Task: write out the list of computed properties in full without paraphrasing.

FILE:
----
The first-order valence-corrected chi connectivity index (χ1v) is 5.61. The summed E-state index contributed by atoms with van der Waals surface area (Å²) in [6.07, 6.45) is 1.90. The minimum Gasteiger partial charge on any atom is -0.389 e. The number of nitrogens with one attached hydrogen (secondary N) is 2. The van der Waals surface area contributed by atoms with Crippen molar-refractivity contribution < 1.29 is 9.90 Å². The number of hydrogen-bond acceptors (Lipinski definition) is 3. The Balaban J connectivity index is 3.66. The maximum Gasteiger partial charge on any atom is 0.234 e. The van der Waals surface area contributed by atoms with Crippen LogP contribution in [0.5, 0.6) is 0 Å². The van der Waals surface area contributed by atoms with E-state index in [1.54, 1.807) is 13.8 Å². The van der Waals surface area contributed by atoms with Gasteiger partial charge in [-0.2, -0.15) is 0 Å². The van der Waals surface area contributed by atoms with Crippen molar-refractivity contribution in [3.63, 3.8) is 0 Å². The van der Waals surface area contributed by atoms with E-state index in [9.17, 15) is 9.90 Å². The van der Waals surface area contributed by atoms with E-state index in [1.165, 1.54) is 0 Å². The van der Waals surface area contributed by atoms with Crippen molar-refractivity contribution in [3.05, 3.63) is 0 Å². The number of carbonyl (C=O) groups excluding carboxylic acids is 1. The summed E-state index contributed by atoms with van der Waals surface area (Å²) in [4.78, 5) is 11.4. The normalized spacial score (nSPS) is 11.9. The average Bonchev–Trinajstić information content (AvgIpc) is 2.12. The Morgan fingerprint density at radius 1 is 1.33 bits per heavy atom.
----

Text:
The first-order valence-corrected chi connectivity index (χ1v) is 5.61. The summed E-state index contributed by atoms with van der Waals surface area (Å²) in [6.07, 6.45) is 1.90. The minimum Gasteiger partial charge on any atom is -0.389 e. The number of nitrogens with one attached hydrogen (secondary N) is 2. The van der Waals surface area contributed by atoms with Crippen molar-refractivity contribution < 1.29 is 9.90 Å². The number of hydrogen-bond acceptors (Lipinski definition) is 3. The Balaban J connectivity index is 3.66. The maximum Gasteiger partial charge on any atom is 0.234 e. The van der Waals surface area contributed by atoms with Crippen LogP contribution in [0.5, 0.6) is 0 Å². The van der Waals surface area contributed by atoms with E-state index in [1.54, 1.807) is 13.8 Å². The van der Waals surface area contributed by atoms with Gasteiger partial charge in [-0.2, -0.15) is 0 Å². The van der Waals surface area contributed by atoms with Crippen molar-refractivity contribution in [3.63, 3.8) is 0 Å². The van der Waals surface area contributed by atoms with E-state index in [9.17, 15) is 9.90 Å². The van der Waals surface area contributed by atoms with E-state index in [1.165, 1.54) is 0 Å². The van der Waals surface area contributed by atoms with Crippen molar-refractivity contribution in [3.05, 3.63) is 0 Å². The number of carbonyl (C=O) groups excluding carboxylic acids is 1. The summed E-state index contributed by atoms with van der Waals surface area (Å²) in [4.78, 5) is 11.4. The normalized spacial score (nSPS) is 11.9. The average Bonchev–Trinajstić information content (AvgIpc) is 2.12. The Morgan fingerprint density at radius 1 is 1.33 bits per heavy atom.